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About Rafael Winterhalter

Rafael Winterhalter
Rafael is a software engineer based in Oslo. He is a Java enthusiast with particular interests in byte code engineering, functional programming, multi-threaded applications and the Scala language.

Extending Guava caches to overflow to disk

Caching allows you to significantly speed up applications with only little effort. Two great cache implementations for the Java platform are the Guava caches and Ehcache. While Ehcache is much richer in features (such as its Searchable API, the possibility of persisting caches to disk or overflowing to big memory), it also comes with quite an overhead compared to Guava. In a recent project, I found a need to overflow a comprehensive cache to disk but at the same time, I regularly needed to invalidate particular values of this cache. Because Ehcache’s Searchable API is only accessible to in-memory caches, this put me in quite a dilemma. However, it was quite easy to extend a Guava cache to allow overflowing  to disk in a structured manner. This allowed me both overflowing to disk and the required invalidation feature. In this article, I want to show how this can be achieved.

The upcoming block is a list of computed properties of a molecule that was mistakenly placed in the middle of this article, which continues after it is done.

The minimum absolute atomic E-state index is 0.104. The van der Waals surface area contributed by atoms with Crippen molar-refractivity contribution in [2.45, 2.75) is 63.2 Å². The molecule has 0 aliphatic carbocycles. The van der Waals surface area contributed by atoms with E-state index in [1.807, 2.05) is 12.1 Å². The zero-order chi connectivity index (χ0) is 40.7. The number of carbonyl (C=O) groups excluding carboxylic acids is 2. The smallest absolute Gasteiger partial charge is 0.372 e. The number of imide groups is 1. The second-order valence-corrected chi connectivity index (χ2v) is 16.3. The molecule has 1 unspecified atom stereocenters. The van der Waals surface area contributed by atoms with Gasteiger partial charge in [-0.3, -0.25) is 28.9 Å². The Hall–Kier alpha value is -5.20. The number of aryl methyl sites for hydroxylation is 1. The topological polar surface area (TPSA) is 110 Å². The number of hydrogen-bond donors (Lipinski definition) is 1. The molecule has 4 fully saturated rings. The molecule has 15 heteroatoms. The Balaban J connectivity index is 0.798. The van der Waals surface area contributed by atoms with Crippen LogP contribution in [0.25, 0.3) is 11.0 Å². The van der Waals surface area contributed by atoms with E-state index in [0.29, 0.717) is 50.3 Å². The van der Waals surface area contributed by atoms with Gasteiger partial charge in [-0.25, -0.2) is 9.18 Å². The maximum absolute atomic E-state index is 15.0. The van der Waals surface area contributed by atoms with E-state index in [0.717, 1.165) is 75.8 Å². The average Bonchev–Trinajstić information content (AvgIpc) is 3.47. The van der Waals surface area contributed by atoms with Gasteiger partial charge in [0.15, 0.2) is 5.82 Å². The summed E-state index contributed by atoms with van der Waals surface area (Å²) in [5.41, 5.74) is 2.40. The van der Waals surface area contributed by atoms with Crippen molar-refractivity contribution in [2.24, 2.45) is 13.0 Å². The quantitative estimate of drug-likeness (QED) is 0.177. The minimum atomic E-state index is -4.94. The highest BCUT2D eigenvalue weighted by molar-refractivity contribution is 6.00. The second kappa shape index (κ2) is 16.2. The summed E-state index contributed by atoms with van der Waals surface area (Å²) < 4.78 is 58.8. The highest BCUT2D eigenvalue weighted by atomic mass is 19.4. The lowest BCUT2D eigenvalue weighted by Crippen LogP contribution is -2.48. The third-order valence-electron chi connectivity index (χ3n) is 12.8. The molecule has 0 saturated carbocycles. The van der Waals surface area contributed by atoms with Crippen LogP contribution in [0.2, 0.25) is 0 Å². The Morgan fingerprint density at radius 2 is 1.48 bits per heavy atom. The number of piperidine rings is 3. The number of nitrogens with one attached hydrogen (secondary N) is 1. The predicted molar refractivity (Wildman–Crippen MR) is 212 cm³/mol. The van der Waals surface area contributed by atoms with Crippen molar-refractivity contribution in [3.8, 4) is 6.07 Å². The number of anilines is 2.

I will implement this file persisting cache FilePersistingCache in form of a wrapper to an actual Guava Cache instance. This is of course not the most elegant solution (more elegant would to implement an actual Guava Cache with this behavior), but I will do for most cases.

To begin with, I will define a protected method that creates the backing cache I mentioned before:

private LoadingCache<K, V> makeCache() {
  return customCacheBuild()
    .removalListener(new PersistingRemovalListener())
    .build(new PersistedStateCacheLoader());
protected CacheBuilder<K, V> customCacheBuild(CacheBuilder<K, V> cacheBuilder) {
  return CacheBuilder.newBuilder();

The first method will be used internally to build the necessary cache. The second method is supposed to be overridden in order to implement any custom requirement to the cache as for example an expiration strategy. This could for example be a maximum value of entries or soft references. This cache will be used just as any other Guava cache. The key to the cache’s functionality are the RemovalListener and the CacheLoader that are used for this cache. We will define these two implementation as inner classes of the FilePersistingCache: